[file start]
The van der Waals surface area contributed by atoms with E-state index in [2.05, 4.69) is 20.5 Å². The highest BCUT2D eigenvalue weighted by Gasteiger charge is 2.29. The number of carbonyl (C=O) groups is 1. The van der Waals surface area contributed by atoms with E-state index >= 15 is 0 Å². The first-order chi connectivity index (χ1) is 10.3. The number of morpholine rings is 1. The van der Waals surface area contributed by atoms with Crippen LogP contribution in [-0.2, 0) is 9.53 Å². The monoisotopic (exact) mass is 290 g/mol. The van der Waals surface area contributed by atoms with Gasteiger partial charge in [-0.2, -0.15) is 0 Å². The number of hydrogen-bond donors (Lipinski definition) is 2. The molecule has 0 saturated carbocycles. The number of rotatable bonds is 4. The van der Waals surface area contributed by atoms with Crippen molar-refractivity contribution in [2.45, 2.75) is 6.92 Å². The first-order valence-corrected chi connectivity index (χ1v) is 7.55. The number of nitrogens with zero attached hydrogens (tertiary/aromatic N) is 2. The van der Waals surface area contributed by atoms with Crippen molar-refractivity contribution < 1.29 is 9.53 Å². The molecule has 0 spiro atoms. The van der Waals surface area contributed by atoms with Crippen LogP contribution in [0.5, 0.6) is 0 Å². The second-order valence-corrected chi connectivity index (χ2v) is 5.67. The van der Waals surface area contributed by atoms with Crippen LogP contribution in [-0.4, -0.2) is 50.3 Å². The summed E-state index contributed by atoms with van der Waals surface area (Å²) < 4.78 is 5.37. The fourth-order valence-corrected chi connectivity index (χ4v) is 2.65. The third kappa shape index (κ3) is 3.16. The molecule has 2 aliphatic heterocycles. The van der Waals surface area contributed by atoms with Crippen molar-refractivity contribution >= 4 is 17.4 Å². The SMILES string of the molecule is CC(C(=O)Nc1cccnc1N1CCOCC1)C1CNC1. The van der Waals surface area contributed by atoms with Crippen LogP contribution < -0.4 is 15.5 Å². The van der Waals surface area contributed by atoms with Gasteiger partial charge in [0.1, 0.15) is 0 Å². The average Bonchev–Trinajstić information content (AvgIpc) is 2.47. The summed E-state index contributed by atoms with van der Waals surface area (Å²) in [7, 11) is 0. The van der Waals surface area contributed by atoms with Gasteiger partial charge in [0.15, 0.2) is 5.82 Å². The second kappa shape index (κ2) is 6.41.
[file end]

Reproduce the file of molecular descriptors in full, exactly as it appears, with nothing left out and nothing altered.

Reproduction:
The van der Waals surface area contributed by atoms with E-state index in [2.05, 4.69) is 20.5 Å². The highest BCUT2D eigenvalue weighted by Gasteiger charge is 2.29. The number of carbonyl (C=O) groups is 1. The van der Waals surface area contributed by atoms with E-state index >= 15 is 0 Å². The first-order chi connectivity index (χ1) is 10.3. The number of morpholine rings is 1. The van der Waals surface area contributed by atoms with Crippen LogP contribution in [-0.2, 0) is 9.53 Å². The monoisotopic (exact) mass is 290 g/mol. The van der Waals surface area contributed by atoms with Gasteiger partial charge in [-0.2, -0.15) is 0 Å². The number of hydrogen-bond donors (Lipinski definition) is 2. The molecule has 0 saturated carbocycles. The number of rotatable bonds is 4. The van der Waals surface area contributed by atoms with Crippen molar-refractivity contribution in [2.45, 2.75) is 6.92 Å². The first-order valence-corrected chi connectivity index (χ1v) is 7.55. The number of nitrogens with zero attached hydrogens (tertiary/aromatic N) is 2. The van der Waals surface area contributed by atoms with Crippen molar-refractivity contribution < 1.29 is 9.53 Å². The molecule has 0 spiro atoms. The van der Waals surface area contributed by atoms with Crippen LogP contribution in [0.5, 0.6) is 0 Å². The second-order valence-corrected chi connectivity index (χ2v) is 5.67. The van der Waals surface area contributed by atoms with Crippen LogP contribution in [-0.4, -0.2) is 50.3 Å². The summed E-state index contributed by atoms with van der Waals surface area (Å²) < 4.78 is 5.37. The fourth-order valence-corrected chi connectivity index (χ4v) is 2.65. The third kappa shape index (κ3) is 3.16. The molecule has 2 aliphatic heterocycles. The van der Waals surface area contributed by atoms with Crippen molar-refractivity contribution >= 4 is 17.4 Å². The SMILES string of the molecule is CC(C(=O)Nc1cccnc1N1CCOCC1)C1CNC1. The van der Waals surface area contributed by atoms with Crippen LogP contribution < -0.4 is 15.5 Å². The van der Waals surface area contributed by atoms with Gasteiger partial charge in [0.1, 0.15) is 0 Å². The average Bonchev–Trinajstić information content (AvgIpc) is 2.47. The summed E-state index contributed by atoms with van der Waals surface area (Å²) in [7, 11) is 0. The van der Waals surface area contributed by atoms with Gasteiger partial charge in [0.15, 0.2) is 5.82 Å². The second kappa shape index (κ2) is 6.41.